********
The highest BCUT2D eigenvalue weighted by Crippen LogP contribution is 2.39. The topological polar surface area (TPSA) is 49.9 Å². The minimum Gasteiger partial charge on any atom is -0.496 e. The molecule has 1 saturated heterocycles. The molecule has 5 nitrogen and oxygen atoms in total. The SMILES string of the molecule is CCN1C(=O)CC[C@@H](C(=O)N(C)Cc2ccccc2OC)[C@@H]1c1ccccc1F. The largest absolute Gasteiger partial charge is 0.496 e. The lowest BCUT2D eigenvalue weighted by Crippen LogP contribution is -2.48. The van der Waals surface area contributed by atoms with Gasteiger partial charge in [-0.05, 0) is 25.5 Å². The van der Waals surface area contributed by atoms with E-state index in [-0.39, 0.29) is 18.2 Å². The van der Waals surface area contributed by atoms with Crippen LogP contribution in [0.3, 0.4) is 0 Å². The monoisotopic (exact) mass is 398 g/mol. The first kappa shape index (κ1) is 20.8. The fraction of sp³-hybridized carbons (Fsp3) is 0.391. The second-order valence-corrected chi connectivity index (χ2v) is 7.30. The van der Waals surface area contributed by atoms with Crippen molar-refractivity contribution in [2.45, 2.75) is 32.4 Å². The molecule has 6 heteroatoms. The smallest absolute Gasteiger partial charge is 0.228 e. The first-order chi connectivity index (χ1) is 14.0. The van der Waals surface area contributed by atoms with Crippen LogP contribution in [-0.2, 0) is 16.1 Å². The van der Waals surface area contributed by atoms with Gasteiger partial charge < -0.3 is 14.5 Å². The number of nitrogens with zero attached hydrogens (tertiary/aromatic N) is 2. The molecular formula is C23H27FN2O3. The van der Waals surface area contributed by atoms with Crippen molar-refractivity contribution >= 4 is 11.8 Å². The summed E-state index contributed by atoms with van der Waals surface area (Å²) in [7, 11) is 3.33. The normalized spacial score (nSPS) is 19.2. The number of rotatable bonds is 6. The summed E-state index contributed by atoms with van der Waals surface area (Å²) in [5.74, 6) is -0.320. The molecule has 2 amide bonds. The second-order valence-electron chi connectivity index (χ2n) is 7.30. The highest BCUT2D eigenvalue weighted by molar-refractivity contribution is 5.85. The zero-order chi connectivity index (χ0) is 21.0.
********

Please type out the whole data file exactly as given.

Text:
The highest BCUT2D eigenvalue weighted by Crippen LogP contribution is 2.39. The topological polar surface area (TPSA) is 49.9 Å². The minimum Gasteiger partial charge on any atom is -0.496 e. The molecule has 1 saturated heterocycles. The molecule has 5 nitrogen and oxygen atoms in total. The SMILES string of the molecule is CCN1C(=O)CC[C@@H](C(=O)N(C)Cc2ccccc2OC)[C@@H]1c1ccccc1F. The largest absolute Gasteiger partial charge is 0.496 e. The lowest BCUT2D eigenvalue weighted by Crippen LogP contribution is -2.48. The van der Waals surface area contributed by atoms with Gasteiger partial charge in [-0.05, 0) is 25.5 Å². The van der Waals surface area contributed by atoms with E-state index in [-0.39, 0.29) is 18.2 Å². The van der Waals surface area contributed by atoms with Crippen LogP contribution in [0.3, 0.4) is 0 Å². The monoisotopic (exact) mass is 398 g/mol. The first kappa shape index (κ1) is 20.8. The fraction of sp³-hybridized carbons (Fsp3) is 0.391. The second-order valence-corrected chi connectivity index (χ2v) is 7.30. The van der Waals surface area contributed by atoms with Crippen molar-refractivity contribution in [2.45, 2.75) is 32.4 Å². The molecule has 6 heteroatoms. The smallest absolute Gasteiger partial charge is 0.228 e. The first-order chi connectivity index (χ1) is 14.0. The van der Waals surface area contributed by atoms with Crippen LogP contribution in [-0.2, 0) is 16.1 Å². The van der Waals surface area contributed by atoms with Gasteiger partial charge < -0.3 is 14.5 Å². The number of nitrogens with zero attached hydrogens (tertiary/aromatic N) is 2. The molecular formula is C23H27FN2O3. The van der Waals surface area contributed by atoms with Crippen molar-refractivity contribution >= 4 is 11.8 Å². The summed E-state index contributed by atoms with van der Waals surface area (Å²) in [7, 11) is 3.33. The normalized spacial score (nSPS) is 19.2. The number of rotatable bonds is 6. The summed E-state index contributed by atoms with van der Waals surface area (Å²) in [5.74, 6) is -0.320. The molecule has 2 amide bonds. The second-order valence-electron chi connectivity index (χ2n) is 7.30. The highest BCUT2D eigenvalue weighted by molar-refractivity contribution is 5.85. The zero-order chi connectivity index (χ0) is 21.0.